“The three armies in the region are overstretched,” said Marc-André Boisvert, a Canadian PhD researcher who has spent years researching the Malian military. “The level of complexity of these attacks has increased in the Liptako-Gourma region since 2013. The number of casualties is getting higher,” he said.

Nsaibia told Quartz that data gathered by ACLED shows there has been a fourfold increase in attacks attributed to jihadist groups in Niger alone. “In 2019 we’ve recorded 210 attacks—armed assaults, abductions, pillaging and arson attributed to jihadi militant groups resulting in 367 fatalities,” said Nsaiba. Thirty-eight of these attacks targeted defense and security forces resulting in the killing of 132 members of defense and security forces. Overall civilians still make up the largest amount of casualties of armed attacked throughout the region.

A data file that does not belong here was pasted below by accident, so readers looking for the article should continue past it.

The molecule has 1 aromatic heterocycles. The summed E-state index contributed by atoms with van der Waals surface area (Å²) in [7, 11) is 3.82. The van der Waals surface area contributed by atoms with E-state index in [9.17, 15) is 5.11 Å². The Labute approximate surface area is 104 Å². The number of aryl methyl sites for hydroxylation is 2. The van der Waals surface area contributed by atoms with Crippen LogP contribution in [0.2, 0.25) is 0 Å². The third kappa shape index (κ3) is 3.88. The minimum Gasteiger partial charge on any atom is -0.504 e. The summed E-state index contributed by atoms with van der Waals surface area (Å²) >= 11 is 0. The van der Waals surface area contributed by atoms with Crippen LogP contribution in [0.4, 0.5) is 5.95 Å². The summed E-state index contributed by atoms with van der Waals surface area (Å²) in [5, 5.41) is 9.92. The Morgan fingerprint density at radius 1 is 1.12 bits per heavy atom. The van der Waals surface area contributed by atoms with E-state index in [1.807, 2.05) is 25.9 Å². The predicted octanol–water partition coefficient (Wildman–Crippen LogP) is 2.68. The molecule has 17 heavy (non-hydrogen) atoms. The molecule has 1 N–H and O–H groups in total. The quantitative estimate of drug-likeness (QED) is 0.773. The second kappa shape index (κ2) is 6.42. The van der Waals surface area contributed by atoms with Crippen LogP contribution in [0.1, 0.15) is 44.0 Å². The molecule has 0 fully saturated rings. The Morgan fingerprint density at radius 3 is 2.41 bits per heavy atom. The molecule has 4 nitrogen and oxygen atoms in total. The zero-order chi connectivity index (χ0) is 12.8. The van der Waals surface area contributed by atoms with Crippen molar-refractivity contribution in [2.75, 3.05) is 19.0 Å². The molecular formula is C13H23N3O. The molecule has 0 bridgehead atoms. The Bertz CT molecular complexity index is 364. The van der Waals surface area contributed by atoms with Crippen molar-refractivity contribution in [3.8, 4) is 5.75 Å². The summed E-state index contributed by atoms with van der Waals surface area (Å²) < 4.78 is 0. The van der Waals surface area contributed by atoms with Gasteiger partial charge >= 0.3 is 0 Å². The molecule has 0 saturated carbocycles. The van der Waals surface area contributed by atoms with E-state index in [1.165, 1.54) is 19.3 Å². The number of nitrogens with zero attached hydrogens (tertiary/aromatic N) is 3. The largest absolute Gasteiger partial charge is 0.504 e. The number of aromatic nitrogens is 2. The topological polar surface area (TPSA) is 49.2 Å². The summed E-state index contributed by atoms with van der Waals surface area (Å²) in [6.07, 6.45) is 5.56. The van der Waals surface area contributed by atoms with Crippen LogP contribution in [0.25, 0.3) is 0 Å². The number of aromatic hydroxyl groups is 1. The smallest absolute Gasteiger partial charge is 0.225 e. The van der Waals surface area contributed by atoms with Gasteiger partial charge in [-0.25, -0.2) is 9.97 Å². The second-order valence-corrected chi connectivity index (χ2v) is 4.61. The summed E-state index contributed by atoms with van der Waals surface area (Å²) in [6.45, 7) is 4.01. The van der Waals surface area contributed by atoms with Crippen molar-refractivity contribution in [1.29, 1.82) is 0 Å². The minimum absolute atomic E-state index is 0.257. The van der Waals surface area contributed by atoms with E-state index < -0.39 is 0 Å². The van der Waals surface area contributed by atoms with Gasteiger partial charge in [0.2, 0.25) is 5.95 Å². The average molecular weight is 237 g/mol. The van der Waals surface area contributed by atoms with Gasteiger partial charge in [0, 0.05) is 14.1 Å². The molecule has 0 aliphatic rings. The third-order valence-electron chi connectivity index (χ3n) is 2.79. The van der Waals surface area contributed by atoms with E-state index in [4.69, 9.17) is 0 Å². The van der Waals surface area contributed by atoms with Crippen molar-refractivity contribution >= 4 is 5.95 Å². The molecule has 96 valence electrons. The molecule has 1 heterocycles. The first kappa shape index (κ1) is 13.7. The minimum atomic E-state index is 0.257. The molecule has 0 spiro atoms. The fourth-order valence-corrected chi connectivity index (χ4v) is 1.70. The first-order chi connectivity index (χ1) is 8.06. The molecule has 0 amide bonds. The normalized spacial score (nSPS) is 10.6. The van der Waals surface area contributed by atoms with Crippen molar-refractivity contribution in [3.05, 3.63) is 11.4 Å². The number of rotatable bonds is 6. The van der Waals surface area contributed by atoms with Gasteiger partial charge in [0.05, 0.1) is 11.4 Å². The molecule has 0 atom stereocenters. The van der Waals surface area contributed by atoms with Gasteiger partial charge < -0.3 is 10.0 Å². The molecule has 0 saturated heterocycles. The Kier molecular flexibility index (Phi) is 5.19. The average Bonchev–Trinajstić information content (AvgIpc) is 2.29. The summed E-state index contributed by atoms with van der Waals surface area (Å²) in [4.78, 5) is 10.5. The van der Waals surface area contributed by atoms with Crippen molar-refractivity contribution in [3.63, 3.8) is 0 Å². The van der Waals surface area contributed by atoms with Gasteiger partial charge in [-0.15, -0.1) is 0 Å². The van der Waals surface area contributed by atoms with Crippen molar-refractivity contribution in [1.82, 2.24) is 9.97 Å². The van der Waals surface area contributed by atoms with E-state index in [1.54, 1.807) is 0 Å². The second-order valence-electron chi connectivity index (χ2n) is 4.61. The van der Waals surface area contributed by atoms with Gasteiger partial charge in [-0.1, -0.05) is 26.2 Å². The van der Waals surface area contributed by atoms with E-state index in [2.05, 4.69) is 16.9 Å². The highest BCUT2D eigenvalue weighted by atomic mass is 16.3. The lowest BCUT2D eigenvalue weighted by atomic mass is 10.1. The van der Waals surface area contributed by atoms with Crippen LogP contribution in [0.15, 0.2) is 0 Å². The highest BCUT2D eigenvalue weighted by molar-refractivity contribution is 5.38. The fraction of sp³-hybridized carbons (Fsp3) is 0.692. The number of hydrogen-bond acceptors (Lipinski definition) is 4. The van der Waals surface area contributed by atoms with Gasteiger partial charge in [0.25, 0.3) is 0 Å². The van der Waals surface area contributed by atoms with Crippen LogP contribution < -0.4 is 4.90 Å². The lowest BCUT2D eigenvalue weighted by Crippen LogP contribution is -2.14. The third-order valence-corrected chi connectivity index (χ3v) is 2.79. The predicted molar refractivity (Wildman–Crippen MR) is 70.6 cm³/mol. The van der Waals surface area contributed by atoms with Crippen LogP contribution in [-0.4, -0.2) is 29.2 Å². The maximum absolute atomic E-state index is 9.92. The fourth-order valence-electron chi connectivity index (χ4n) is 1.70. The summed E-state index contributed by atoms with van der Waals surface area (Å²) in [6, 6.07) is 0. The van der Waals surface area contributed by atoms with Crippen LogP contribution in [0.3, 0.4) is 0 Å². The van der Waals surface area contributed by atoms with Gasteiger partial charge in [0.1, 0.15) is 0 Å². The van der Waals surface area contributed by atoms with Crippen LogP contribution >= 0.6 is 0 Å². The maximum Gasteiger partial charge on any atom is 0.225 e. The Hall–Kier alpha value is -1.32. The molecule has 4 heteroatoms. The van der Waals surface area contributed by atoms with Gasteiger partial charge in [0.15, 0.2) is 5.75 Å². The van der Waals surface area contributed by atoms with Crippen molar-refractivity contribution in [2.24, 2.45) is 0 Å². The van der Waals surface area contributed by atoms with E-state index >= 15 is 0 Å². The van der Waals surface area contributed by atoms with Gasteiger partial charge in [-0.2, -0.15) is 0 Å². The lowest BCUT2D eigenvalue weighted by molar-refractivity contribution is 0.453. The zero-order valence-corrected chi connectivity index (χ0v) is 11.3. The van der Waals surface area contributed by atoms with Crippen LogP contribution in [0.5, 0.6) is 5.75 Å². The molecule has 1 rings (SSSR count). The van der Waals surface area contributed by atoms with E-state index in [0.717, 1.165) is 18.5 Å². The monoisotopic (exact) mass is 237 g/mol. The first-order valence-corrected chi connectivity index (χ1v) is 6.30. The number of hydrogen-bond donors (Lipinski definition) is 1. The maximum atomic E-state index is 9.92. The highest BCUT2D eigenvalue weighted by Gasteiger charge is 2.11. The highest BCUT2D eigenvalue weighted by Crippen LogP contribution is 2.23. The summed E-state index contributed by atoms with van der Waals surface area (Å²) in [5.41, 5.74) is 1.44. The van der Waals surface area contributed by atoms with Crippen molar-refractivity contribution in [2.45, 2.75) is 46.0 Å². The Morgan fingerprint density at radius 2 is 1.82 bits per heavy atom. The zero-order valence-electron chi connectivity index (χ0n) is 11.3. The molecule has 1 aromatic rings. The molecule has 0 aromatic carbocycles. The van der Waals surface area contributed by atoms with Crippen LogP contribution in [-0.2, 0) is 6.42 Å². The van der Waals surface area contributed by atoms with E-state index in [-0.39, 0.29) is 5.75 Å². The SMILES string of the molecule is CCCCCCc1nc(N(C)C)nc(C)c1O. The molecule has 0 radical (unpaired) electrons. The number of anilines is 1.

However, the reasons jihadist groups have gained ground throughout the Sahel are complex and not just a result  of military strategy. These groups have become an integral part of local and illicit economies and are gathering materials for attacks through complex trade networks, according to a recent report from the South African-based research group the Institute for Security Studies (ISS).

“They are deeply rooted in the population, they have a good knowledge of the environment and how to operate within it and they also have information about the military camps,” said William Assanvo, a lead researcher on the project. He added that the connection of armed groups to local economies, conflicts and communities means these groups “will be more difficult to get rid of.”

In research that spanned over two years, involved interviews with 800 people, among them those imprisoned for affiliation with jihadist groups, and the majority living on border areas, the ISS found these armed groups are playing a role as regulators in legal and illegal markets and have been generating revenues through selling stolen livestock, and artisanal gold-mining and poaching. They also impose taxes on trade and mining sites operating in their areas of control, which enables them to but supplies for attacks such as weapons, motorcycles and communications equipment.